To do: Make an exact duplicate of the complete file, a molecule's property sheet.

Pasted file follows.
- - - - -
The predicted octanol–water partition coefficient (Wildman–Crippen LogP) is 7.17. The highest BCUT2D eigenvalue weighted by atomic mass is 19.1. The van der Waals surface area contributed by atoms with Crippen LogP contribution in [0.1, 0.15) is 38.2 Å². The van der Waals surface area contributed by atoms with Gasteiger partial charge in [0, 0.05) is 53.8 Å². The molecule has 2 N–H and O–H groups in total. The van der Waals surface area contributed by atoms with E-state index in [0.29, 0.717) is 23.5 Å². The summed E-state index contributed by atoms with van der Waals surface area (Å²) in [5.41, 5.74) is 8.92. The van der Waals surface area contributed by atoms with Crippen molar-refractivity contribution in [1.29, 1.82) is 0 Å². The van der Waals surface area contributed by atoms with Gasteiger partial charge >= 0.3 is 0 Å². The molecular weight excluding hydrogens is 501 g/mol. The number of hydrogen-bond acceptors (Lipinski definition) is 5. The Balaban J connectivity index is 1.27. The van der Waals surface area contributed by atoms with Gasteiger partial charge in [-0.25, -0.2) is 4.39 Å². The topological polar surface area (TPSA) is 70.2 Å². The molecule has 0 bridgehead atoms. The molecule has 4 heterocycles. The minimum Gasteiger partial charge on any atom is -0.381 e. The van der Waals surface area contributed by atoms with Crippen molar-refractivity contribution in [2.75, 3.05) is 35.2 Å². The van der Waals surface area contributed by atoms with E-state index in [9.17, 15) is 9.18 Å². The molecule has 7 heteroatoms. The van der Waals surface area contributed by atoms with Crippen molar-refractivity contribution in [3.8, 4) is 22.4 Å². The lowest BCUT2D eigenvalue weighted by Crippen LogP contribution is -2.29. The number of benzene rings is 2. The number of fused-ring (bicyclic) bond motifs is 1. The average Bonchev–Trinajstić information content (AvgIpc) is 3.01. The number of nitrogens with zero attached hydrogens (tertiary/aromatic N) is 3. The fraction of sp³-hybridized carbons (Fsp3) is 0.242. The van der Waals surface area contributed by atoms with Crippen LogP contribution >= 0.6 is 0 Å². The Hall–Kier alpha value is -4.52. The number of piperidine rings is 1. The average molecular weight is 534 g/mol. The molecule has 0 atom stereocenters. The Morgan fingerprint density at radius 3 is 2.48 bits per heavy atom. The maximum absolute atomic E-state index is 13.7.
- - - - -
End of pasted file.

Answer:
The predicted octanol–water partition coefficient (Wildman–Crippen LogP) is 7.17. The highest BCUT2D eigenvalue weighted by atomic mass is 19.1. The van der Waals surface area contributed by atoms with Crippen LogP contribution in [0.1, 0.15) is 38.2 Å². The van der Waals surface area contributed by atoms with Gasteiger partial charge in [0, 0.05) is 53.8 Å². The molecule has 2 N–H and O–H groups in total. The van der Waals surface area contributed by atoms with E-state index in [0.29, 0.717) is 23.5 Å². The summed E-state index contributed by atoms with van der Waals surface area (Å²) in [5.41, 5.74) is 8.92. The van der Waals surface area contributed by atoms with Crippen molar-refractivity contribution in [1.29, 1.82) is 0 Å². The van der Waals surface area contributed by atoms with Gasteiger partial charge >= 0.3 is 0 Å². The molecular weight excluding hydrogens is 501 g/mol. The number of hydrogen-bond acceptors (Lipinski definition) is 5. The Balaban J connectivity index is 1.27. The van der Waals surface area contributed by atoms with Gasteiger partial charge in [-0.25, -0.2) is 4.39 Å². The topological polar surface area (TPSA) is 70.2 Å². The molecule has 0 bridgehead atoms. The molecule has 4 heterocycles. The minimum Gasteiger partial charge on any atom is -0.381 e. The van der Waals surface area contributed by atoms with Crippen molar-refractivity contribution in [2.75, 3.05) is 35.2 Å². The van der Waals surface area contributed by atoms with E-state index in [9.17, 15) is 9.18 Å². The molecule has 7 heteroatoms. The van der Waals surface area contributed by atoms with Crippen molar-refractivity contribution in [3.8, 4) is 22.4 Å². The lowest BCUT2D eigenvalue weighted by Crippen LogP contribution is -2.29. The number of benzene rings is 2. The number of fused-ring (bicyclic) bond motifs is 1. The average Bonchev–Trinajstić information content (AvgIpc) is 3.01. The number of nitrogens with zero attached hydrogens (tertiary/aromatic N) is 3. The fraction of sp³-hybridized carbons (Fsp3) is 0.242. The van der Waals surface area contributed by atoms with Crippen LogP contribution >= 0.6 is 0 Å². The Hall–Kier alpha value is -4.52. The number of piperidine rings is 1. The average molecular weight is 534 g/mol. The molecule has 0 atom stereocenters. The Morgan fingerprint density at radius 3 is 2.48 bits per heavy atom. The maximum absolute atomic E-state index is 13.7.